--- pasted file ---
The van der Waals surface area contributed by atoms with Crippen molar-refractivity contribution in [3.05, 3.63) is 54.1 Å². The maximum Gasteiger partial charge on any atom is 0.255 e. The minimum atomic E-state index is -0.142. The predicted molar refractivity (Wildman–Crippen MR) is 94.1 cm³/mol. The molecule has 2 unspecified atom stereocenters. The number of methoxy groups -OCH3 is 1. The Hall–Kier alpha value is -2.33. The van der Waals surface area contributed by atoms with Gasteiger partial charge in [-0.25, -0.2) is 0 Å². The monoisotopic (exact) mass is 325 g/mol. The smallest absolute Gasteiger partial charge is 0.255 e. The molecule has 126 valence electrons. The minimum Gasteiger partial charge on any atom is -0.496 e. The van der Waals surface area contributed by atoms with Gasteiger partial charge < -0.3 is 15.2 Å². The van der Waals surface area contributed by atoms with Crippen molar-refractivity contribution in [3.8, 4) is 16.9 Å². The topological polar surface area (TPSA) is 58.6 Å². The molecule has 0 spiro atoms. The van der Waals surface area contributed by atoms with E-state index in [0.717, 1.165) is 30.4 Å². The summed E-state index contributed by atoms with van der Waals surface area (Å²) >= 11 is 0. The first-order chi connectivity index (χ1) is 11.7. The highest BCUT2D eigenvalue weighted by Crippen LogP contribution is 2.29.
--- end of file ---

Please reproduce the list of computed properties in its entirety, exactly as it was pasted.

The van der Waals surface area contributed by atoms with Crippen molar-refractivity contribution in [3.05, 3.63) is 54.1 Å². The maximum Gasteiger partial charge on any atom is 0.255 e. The minimum atomic E-state index is -0.142. The predicted molar refractivity (Wildman–Crippen MR) is 94.1 cm³/mol. The molecule has 2 unspecified atom stereocenters. The number of methoxy groups -OCH3 is 1. The Hall–Kier alpha value is -2.33. The van der Waals surface area contributed by atoms with Gasteiger partial charge in [-0.25, -0.2) is 0 Å². The monoisotopic (exact) mass is 325 g/mol. The smallest absolute Gasteiger partial charge is 0.255 e. The molecule has 126 valence electrons. The minimum Gasteiger partial charge on any atom is -0.496 e. The van der Waals surface area contributed by atoms with Gasteiger partial charge < -0.3 is 15.2 Å². The van der Waals surface area contributed by atoms with Crippen molar-refractivity contribution in [3.8, 4) is 16.9 Å². The topological polar surface area (TPSA) is 58.6 Å². The molecule has 0 spiro atoms. The van der Waals surface area contributed by atoms with E-state index in [0.717, 1.165) is 30.4 Å². The summed E-state index contributed by atoms with van der Waals surface area (Å²) >= 11 is 0. The first-order chi connectivity index (χ1) is 11.7. The highest BCUT2D eigenvalue weighted by Crippen LogP contribution is 2.29.